No players were elected to the National Baseball Hall of Fame this year in a polarizing vote that reopened the wounds of the steroid era.
Home run king Barry Bonds, owner of baseball’s most cherished record, was resoundingly rejected. So was pitcher Roger Clemens, who risked prison time by challenging allegations that he used steroids and successfully defended himself against perjury charges.
Craig Biggio came closest to election, getting 68.2% of the vote and falling 39 votes short. With 569 members of the Baseball Writers' Assn. of America returning ballots, 427 votes were required to meet the 75% standard for election.
This is only the eighth time since 1936 that no player has been elected by the baseball writers.
Former Detroit Tigers ace Jack Morris was second in the balloting with 67.7%. Jeff Bagwell got 59.6%, followed by Mike Piazza at 57.8% and Tim Raines at 52.2%.
For the first time since 1960, the Hall of Fame -- located in Cooperstown, N.Y. -- will host a ceremony with no living inductees. The July 28 ceremony will honor the three inductees selected by a committee on baseball’s pre-integration era, but all of those inductees have been dead for at least 74 years.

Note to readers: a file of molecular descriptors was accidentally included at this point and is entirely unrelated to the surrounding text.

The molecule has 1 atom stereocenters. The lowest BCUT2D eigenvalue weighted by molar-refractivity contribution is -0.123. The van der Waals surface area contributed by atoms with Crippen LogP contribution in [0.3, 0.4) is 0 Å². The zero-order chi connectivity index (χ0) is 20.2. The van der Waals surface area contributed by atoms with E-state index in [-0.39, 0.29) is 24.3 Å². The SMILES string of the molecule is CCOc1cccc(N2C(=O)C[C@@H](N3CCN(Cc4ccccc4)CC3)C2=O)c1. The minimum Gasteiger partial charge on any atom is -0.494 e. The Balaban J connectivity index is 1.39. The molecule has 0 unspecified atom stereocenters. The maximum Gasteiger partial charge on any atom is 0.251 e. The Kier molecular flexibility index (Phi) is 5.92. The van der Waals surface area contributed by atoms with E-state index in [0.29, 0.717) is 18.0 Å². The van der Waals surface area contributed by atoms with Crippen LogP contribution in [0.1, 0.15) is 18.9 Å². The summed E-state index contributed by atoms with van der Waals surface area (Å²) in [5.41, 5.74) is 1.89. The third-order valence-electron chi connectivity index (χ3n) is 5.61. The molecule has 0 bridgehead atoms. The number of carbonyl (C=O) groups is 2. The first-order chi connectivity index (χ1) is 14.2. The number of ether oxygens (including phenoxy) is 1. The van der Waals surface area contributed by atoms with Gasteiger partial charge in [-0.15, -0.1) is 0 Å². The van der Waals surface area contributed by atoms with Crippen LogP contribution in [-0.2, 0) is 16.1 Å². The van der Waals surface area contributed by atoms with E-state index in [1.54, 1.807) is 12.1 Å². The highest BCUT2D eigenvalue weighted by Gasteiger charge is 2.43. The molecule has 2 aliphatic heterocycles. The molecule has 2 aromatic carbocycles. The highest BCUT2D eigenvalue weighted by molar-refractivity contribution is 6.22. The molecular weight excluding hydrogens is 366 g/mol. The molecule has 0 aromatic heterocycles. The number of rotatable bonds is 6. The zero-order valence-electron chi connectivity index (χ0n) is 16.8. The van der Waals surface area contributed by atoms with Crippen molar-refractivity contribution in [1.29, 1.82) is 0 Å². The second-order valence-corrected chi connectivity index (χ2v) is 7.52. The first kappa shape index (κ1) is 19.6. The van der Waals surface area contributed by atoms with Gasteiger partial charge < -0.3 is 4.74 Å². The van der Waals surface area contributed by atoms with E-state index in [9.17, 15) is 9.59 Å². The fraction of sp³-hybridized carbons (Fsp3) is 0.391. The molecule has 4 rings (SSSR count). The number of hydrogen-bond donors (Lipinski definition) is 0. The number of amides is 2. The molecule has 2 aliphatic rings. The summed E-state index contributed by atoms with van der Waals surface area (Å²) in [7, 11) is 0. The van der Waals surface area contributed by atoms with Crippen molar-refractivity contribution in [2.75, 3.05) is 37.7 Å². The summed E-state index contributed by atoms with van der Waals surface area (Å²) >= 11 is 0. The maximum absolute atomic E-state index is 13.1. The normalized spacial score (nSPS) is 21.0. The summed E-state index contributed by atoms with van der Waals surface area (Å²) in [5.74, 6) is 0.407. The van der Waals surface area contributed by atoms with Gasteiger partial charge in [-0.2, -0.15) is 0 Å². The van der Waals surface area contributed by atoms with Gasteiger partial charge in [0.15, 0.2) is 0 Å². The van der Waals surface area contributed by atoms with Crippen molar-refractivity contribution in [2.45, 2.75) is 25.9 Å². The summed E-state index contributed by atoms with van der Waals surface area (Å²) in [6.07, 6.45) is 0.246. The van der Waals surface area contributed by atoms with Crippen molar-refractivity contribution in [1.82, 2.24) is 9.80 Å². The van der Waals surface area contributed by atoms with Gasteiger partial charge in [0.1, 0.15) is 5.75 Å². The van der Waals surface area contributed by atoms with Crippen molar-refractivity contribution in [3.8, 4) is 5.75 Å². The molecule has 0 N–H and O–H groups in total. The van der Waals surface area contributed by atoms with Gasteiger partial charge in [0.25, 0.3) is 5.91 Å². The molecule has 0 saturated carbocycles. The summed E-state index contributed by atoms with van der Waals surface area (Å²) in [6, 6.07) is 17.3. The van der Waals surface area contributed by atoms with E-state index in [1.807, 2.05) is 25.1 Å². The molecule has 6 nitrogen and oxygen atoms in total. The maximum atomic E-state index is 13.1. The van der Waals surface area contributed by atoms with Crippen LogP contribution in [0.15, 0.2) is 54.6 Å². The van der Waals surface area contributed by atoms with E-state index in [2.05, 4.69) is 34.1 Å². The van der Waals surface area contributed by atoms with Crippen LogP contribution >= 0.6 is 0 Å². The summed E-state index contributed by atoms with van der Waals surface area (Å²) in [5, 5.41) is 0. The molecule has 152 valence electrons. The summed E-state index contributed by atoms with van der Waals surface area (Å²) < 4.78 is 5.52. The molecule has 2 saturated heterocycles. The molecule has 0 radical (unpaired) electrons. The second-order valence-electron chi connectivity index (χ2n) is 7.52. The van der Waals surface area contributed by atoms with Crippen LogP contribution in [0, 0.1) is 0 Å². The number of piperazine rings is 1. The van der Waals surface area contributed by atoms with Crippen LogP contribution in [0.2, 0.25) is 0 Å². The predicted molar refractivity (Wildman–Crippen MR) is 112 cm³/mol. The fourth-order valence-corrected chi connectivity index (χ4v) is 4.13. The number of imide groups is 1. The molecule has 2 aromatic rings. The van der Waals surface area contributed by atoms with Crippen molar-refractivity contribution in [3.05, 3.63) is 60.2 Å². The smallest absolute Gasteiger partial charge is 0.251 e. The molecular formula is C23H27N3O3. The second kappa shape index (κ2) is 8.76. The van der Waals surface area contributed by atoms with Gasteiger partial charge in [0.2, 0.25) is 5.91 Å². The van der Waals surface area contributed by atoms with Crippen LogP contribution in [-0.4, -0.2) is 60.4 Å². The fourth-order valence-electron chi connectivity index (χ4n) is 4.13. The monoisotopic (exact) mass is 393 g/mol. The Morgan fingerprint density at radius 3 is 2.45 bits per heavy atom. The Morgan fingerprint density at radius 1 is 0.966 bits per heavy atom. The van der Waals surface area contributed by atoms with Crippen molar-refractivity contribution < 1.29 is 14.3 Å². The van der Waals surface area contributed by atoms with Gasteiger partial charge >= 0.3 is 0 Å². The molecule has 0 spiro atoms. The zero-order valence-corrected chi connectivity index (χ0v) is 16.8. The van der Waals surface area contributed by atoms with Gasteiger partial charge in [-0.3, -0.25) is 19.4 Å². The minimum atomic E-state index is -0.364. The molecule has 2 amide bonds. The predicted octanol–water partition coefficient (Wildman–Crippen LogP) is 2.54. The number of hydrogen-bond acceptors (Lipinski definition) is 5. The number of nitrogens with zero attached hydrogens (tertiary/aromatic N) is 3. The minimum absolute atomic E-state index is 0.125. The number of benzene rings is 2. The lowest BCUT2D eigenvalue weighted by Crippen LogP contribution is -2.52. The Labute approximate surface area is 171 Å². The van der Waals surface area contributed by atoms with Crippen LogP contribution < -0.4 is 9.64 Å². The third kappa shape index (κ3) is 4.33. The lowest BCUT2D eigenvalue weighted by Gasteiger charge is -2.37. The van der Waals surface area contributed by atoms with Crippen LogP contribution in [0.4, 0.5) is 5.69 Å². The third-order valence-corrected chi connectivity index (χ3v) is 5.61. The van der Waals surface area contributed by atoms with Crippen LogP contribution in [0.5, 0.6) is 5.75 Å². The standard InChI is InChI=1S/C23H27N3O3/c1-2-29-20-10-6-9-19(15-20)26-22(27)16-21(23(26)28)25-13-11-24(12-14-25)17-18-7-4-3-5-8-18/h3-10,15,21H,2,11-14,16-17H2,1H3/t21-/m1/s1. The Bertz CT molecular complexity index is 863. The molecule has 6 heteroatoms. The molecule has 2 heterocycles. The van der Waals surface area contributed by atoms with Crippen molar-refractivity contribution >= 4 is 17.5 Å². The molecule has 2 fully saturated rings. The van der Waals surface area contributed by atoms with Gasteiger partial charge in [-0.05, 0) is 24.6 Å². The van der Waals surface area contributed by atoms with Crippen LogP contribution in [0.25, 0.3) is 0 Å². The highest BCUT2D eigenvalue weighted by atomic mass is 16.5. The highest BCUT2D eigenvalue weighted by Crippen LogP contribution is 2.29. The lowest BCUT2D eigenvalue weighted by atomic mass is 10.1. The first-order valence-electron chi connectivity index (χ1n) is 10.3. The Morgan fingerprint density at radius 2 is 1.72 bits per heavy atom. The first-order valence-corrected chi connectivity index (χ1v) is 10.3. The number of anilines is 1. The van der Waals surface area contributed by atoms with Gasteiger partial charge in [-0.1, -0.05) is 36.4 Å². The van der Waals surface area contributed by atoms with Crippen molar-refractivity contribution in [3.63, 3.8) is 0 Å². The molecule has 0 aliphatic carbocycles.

Bonds, who holds the career and single-season home-run records, is the only seven-time most valuable player. Clemens is the only seven-time Cy Young Award winner.
Yet their links to alleged steroid use turned each player from a first-ballot lock into an also-ran, with voters sharply divided among those who deny induction to any player with ties to performance-enhancing drugs, those who prefer to wait and see what further information might emerge about those players, and those who vote for the most dominant players whatever their era.
Clemens was named on 37.6% of the ballots; Bonds on 36.2%. Sammy Sosa received only 12.5%.
Players remain on the ballot for 15 years, provided they receive at least 5% of the vote.
Dale Murphy, a two-time National League MVP, got 18.6% in his 15th and final year on the ballot. Morris will be on the ballot for the final time next year.
Mark McGwire, who had gotten no more than 23.7% in six previous appearances on the ballot, got 16.9% this time. McGwire is about to start his first season as hitting coach for the Dodgers.
McGwire and Sosa were credited with reviving the sport in 1998 when the two players staged a fabled battle for the single-season home-run record. McGwire won with 70, and Sosa finished with 66.
In 2001, Bonds hit 73 home runs, a record that stands.
McGwire has since admitted to steroid use. Sosa has not, although the New York Times reported he failed a steroid test in 2003, the year before baseball started identifying and penalizing offenders.
Bonds leads the all-time home-run list at 762, with Sosa eighth at 609 and McGwire 10th at 583. The trio are the only men to hit more than 62 home runs in a season – Bonds did it once, McGwire twice and Sosa three times.
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